Why It’s Time To Revisit Shangri-La Boracay, A Sustainable Luxury Resort In The Philippines
It was 5:30 pm when I joined a small group of people digging their toes into the powdery sand while listening to an acoustic guitarist play a reggae song, just the kind of music you'd expect in a tropical island. We were all here for one reason—to witness the legendary fiery sunset in Boracay, which has enthralled many since the Philippines island started welcoming tourists in the 1980s. On the calm waters, I could see two kayakers elegantly slice through the water; and just a few metres away, I saw a school of flying fish jump out the sea.
Sunset at Boracay, a destination frequently included in the “World's Best Beach” lists, was always spectacular but it wasn’t always this serene. Myriad vendors used to line the shore—especially along Stations 2 and 3 of the main White Beach—and the water was packed with sunset cruises that made enjoying the remains of the day a frenzied affair.
Boracay made news headlines in early 2018 when the Philippine government mandated that the island be closed for six months for environmental rehabilitation. The closure served as a better-late-than-never wake-up call, and inadvertently, the island became a cautionary tale of the woes of unplanned development and over-tourism.
“Luckily we were able to deploy staff to our other properties. We also used the time to refurbish the resort,” says Dave Junker, the newly-appointed general manager of Shangri-La Boracay Resort and Spa, who started his tenure when the resort reopened its doors last October.
Shangri-La was one of the first establishments granted permission to open on the island and a lot of it had to do with the sustainable efforts they have been championing since they opened in 2009. “Sustainability has always been our thrust—not only at the resort but also as a company,” adds Junker. When we visited the island early this year, he regaled us with an account of sea turtles laying eggs and nesting on the private stretch of Banyugan beach. He and his staff hope to continue to make the area a haven for marine life.
One way they are pursuing this is through fish house making, an activity part of their CSR initiatives, that has also become an experience they offer guests. This entails putting dead corals together using cement thereby producing an artificial fish house that is eventually placed underwater to help create shelter for the marine life, which in turn, helps them thrive.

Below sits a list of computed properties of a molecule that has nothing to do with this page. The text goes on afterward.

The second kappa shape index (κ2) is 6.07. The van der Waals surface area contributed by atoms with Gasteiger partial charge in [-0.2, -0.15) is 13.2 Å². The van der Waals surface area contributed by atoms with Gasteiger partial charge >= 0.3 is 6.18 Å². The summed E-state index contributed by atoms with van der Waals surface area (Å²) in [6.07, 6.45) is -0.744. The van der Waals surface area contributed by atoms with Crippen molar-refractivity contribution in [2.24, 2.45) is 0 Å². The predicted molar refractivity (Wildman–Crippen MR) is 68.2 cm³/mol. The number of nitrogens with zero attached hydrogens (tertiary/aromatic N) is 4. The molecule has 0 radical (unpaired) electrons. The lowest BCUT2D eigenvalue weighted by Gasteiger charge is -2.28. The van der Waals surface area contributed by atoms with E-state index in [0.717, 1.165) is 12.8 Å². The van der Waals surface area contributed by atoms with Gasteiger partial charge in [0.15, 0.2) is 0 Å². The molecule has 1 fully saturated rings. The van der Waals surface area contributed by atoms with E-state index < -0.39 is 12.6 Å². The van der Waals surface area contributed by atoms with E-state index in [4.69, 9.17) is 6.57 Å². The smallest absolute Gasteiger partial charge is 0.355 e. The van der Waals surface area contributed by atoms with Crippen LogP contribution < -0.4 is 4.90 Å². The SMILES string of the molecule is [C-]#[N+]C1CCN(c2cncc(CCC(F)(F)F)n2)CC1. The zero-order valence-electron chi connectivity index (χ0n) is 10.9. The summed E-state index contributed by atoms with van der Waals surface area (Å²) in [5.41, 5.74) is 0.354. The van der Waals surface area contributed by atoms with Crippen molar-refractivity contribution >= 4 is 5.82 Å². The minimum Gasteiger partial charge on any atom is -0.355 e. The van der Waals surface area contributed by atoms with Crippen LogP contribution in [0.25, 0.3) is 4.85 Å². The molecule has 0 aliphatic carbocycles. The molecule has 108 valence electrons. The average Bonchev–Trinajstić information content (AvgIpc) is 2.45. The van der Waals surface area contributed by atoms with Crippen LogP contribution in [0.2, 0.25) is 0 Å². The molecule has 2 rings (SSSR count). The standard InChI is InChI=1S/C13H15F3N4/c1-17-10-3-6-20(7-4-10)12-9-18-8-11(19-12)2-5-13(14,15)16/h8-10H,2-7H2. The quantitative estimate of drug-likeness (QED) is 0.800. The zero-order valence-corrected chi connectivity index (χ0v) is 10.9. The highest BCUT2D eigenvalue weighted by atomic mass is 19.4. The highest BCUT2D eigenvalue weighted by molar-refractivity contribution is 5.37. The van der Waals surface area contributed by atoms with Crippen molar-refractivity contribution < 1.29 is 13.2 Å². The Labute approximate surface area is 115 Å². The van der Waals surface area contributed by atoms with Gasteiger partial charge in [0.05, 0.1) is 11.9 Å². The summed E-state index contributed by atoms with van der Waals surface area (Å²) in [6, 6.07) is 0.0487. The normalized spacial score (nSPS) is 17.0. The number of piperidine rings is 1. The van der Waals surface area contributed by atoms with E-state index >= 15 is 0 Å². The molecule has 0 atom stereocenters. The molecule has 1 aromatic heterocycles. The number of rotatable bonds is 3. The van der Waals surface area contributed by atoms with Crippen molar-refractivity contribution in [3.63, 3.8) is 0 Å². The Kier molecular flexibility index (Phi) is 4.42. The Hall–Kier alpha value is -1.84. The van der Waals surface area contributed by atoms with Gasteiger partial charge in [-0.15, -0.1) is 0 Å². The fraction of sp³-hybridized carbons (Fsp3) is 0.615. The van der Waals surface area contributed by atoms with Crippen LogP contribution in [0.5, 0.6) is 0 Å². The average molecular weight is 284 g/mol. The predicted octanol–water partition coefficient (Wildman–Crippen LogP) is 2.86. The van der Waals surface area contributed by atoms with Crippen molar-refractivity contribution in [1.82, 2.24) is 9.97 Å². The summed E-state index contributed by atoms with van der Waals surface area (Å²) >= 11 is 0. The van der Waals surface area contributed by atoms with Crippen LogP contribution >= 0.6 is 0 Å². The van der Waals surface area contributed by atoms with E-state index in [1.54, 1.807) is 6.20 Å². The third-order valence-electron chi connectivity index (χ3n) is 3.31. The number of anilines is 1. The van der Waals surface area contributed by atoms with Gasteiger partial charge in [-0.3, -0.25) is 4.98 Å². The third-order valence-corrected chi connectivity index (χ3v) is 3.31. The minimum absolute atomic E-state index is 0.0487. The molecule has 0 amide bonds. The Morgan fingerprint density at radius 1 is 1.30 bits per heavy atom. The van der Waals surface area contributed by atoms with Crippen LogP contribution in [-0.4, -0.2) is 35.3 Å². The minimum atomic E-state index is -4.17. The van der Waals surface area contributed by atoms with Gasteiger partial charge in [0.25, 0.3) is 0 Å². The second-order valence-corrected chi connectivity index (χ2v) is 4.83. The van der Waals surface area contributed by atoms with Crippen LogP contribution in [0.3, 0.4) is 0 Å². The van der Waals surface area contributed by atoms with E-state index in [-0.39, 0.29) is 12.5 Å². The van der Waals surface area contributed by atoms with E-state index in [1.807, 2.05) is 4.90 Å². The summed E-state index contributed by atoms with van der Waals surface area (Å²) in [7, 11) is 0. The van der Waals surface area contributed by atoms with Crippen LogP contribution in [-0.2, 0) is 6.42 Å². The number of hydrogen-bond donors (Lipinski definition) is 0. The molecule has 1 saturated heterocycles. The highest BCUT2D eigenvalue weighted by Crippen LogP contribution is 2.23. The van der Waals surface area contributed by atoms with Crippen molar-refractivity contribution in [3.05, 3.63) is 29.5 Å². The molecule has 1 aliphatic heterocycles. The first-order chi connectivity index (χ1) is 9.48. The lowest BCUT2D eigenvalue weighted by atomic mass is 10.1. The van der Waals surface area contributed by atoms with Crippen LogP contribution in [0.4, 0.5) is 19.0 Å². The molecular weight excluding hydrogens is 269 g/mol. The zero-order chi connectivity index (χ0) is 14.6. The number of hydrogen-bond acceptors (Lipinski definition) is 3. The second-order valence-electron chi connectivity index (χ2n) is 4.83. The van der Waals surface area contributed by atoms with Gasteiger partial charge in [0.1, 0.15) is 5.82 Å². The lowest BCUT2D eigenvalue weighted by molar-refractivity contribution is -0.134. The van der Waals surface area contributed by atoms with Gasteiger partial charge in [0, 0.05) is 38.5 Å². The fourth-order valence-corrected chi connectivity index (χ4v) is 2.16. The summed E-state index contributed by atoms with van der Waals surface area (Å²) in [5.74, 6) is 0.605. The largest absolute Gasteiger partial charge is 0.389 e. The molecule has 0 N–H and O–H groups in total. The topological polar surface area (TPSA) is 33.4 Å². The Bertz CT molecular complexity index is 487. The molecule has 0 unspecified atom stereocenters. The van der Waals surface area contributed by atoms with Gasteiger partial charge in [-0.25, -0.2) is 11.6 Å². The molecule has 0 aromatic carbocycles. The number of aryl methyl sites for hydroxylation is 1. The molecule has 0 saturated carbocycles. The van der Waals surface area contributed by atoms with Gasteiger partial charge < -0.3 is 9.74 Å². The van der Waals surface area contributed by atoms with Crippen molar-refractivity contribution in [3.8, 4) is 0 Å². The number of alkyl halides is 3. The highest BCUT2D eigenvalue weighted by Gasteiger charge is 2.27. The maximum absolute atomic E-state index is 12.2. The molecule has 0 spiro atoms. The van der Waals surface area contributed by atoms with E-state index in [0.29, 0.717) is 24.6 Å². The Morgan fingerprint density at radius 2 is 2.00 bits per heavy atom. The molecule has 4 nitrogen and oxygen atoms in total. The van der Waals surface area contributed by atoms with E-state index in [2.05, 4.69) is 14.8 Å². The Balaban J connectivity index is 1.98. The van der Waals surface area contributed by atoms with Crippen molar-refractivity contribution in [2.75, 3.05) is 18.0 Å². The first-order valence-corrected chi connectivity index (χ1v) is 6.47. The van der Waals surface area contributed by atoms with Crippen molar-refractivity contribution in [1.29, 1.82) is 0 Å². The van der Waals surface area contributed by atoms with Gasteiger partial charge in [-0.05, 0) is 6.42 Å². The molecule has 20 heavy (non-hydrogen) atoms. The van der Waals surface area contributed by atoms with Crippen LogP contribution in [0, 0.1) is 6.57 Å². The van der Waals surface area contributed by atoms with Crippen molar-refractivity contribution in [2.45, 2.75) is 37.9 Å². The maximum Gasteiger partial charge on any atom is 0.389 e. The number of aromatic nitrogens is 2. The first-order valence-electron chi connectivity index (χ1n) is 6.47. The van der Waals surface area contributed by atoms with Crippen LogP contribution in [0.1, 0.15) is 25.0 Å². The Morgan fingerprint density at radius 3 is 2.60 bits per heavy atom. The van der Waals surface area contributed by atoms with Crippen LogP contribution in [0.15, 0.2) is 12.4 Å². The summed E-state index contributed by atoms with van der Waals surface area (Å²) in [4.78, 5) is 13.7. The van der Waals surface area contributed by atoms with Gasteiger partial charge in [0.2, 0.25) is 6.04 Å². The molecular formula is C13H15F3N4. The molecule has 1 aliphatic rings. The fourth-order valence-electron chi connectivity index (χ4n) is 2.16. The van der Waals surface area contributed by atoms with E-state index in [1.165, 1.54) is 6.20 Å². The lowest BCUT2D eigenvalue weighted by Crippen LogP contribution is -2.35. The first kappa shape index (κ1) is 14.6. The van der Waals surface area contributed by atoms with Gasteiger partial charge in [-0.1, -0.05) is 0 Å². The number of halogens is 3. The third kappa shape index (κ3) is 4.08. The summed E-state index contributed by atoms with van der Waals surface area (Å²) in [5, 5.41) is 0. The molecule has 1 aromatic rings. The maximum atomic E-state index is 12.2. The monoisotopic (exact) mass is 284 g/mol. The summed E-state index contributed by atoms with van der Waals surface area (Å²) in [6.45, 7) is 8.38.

Especially aware of their effect on their surroundings, the resort has been actively practising small initiatives with big impact. For example, they use glass water bottles and run an in-house bottling plant to curb the use of plastic bottles. Since reopening, they have almost eliminated single-use plastic and have adopted more eco-friendly materials in their day-to-day operations. “We have replaced plastic items such as straws and coffee creamer sachets and continue to find non-plastic alternatives for the room amenities as well,” says Mica Cordero, director of communications of Shangri-La’s Boracay Resort & Spa.
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Apart from championing environmental and community stewardship, the resort has another reason to celebrate. Last March, they marked their 10th anniversary with an edition of Reservations in Paradise, a celebration of the best of food and wine in the Philippines.
The three-day gourmet festival has become a signature event for the resort, where award-winning chefs—in this case, Michelin-starred guest chef Michel Portos, Shangri-La at the Fort’s executive chef Joris Rycken, and the resort’s very own executive chef Gilles Galli—cook meals that draw food lovers from across the region. From a lavish beach barbeque to an elegant champagne brunch, all of the meals were paired with hand-picked wines from Marchesi Antinori, Bollinger, Casa Marin, and Paul Jaboulet Aîné. And though Boracay is beautiful all year round, if there is one time when the sunset becomes even more magical, it is during this weekend when you're surrounded by an intimate group of global gourmands and have an exquisite glass at hand, to raise a toast to Mother Nature.
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